gd1 wrote:It's just that there's no hesitation in the lies.
Because he doesn't think he's lying. He's not a good con artist; he's a con artist who doesn't think he's a con artist. He's fallen for his own bullshit.

I imagine that's why he comes off as so "charismatic" despite having the charm of a soggy poop-bag -- he comes off as 'authentic'. If you're used to politicians putting on 'airs' to placate their base, someone who absolutely believes the pigshit he's shilling can be very compelling.

User avatar
Pfhorrest
Posts: 5487
Joined: Fri Oct 30, 2009 6:11 am UTC
Contact:

Re: Trump presidency

Postby Pfhorrest » Mon Jan 21, 2019 1:40 am UTC

As a Frankfurtian bullshitter (as in, one who spews "bullshit" as Frankfurt defines it), Trump doesn't seem to care about whether what he's saying is true or not. He says whatever would be convenient to be able to say right now, and in his mind for that moment that's true enough, and it doesn't matter whether it will or won't "be true" in the longer run. It makes a nice story to make him look better to whoever he's talking to right now, and that's the only standard of truth that matters to him, so in that moment he believes it as much as he wants everyone else to, because he desperately wants to think well of himself as much as he wants other people to.

I've seen firsthand that behavior in other people, like my parents, who are desperate to protect their own self-image. They say whatever it is that they want to believe to be true, hoping that by saying it and having everyone else agree or at least not-disagree (which is tacit agreement, in their perception), they will be able to believe it's true as well.
Forrest Cameranesi, Geek of All Trades
"I am Sam. Sam I am. I do not like trolls, flames, or spam."
The Codex Quaerendae (my philosophy) - The Chronicles of Quelouva (my fiction)

User avatar
Thesh
Made to Fuck Dinosaurs
Posts: 6598
Joined: Tue Jan 12, 2010 1:55 am UTC
Location: Colorado

Re: Trump presidency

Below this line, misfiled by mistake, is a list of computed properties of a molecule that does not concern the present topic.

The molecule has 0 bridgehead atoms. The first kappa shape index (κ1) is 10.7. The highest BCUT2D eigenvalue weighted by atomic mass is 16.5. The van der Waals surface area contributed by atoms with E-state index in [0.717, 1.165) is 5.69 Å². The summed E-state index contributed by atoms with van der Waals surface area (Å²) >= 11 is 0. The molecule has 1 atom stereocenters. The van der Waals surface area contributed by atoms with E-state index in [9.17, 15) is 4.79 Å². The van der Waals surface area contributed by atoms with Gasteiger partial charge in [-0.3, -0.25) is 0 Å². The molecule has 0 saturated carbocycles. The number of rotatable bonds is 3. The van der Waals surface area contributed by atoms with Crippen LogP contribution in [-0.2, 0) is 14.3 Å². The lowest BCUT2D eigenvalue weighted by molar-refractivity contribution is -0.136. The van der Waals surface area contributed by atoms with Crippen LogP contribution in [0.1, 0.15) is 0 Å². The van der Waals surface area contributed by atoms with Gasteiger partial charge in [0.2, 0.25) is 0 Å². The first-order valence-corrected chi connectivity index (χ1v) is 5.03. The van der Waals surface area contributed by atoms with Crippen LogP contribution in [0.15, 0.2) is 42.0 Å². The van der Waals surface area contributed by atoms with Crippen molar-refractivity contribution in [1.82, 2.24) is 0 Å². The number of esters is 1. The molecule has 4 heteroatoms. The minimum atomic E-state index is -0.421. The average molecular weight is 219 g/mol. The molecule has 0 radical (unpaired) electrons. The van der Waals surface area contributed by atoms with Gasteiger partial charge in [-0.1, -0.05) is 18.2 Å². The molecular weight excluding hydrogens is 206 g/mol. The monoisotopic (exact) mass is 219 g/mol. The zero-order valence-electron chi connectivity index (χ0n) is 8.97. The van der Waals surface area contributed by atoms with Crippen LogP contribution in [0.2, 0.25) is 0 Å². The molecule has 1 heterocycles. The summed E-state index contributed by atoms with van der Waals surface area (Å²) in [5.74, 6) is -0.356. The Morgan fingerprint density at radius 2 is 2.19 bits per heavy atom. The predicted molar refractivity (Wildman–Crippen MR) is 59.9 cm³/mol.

Postby Thesh » Mon Jan 21, 2019 1:51 am UTC

He is a sociopath and a narcissist who has been rewarded for his worst behavior, whose wealth has ensured he could act largely free from consequence, and who has the entire conservative influence network apologizing for him purely because they fear progress more than they love their country.
Summum ius, summa iniuria.

User avatar
Soupspoon
You have done something you shouldn't. Or are about to.
Posts: 4060
Joined: Thu Jan 28, 2016 7:00 pm UTC
Location: 53-1

Re: Trump presidency

Postby Soupspoon » Mon Jan 21, 2019 1:55 am UTC

(Written @Hippo, the two more recent posts have some connectuon to this, but I'm not currently replying to what they said while I was in the middle of editing.)

If you can fake honesty…

But, no. Modern politicians spin their facts. To various degrees of success. And if they get discovered to have actually lied it's a crippling injury, even a mortal blow to their political careers. Trump (and other "new breed"¹ popularist politicians) appear to be adept at bluffing their authenticism. Not even conning. Conning takes skill, and yet if what these people do is skill then it's shoddy and makedo at best. But they then weather the inevitable criticisms.

Their main success is not by being better at leading people, it's by being in the right place at the right time to be latched onto by people waiting to be led. Or "table flippers". Those who have a problem with the hand they are dealt and just want to flip the table, against the current order, and see if once it settles down and new hands are dealt it'll be something subjectively 'better'.

Trump has benefitted by being the Useful Idiot for the cryptoanarchists, in this regard, even if not deliberately made so by the other nation-interests like the one from which that phrase arises.




¹ Maybe old-breed, too. Maybe it was just in the golden age of the polis that politicians couldn't just ignore the 'wrong sort of public'. Prior to late 20thC journalism it was just too easy so long as you could survive the occasional Hogarthing, and now it's returned to the whims and vicissitudes of the dedicated 'pamphleteers' as to where core demographics of the chattering classes aim their adoration or wrath.

User avatar
The Great Hippo
Swans ARE SHARP
Posts: 7368
Joined: Fri Dec 14, 2007 4:43 am UTC
Location: behind you

Re: Trump presidency

Postby The Great Hippo » Mon Jan 21, 2019 2:59 am UTC

Soupspoon wrote:But, no. Modern politicians spin their facts. To various degrees of success. And if they get discovered to have actually lied it's a crippling injury, even a mortal blow to their political careers. Trump (and other "new breed"¹ popularist politicians) appear to be adept at bluffing their authenticism. Not even conning. Conning takes skill, and yet if what these people do is skill then it's shoddy and makedo at best. But they then weather the inevitable criticisms.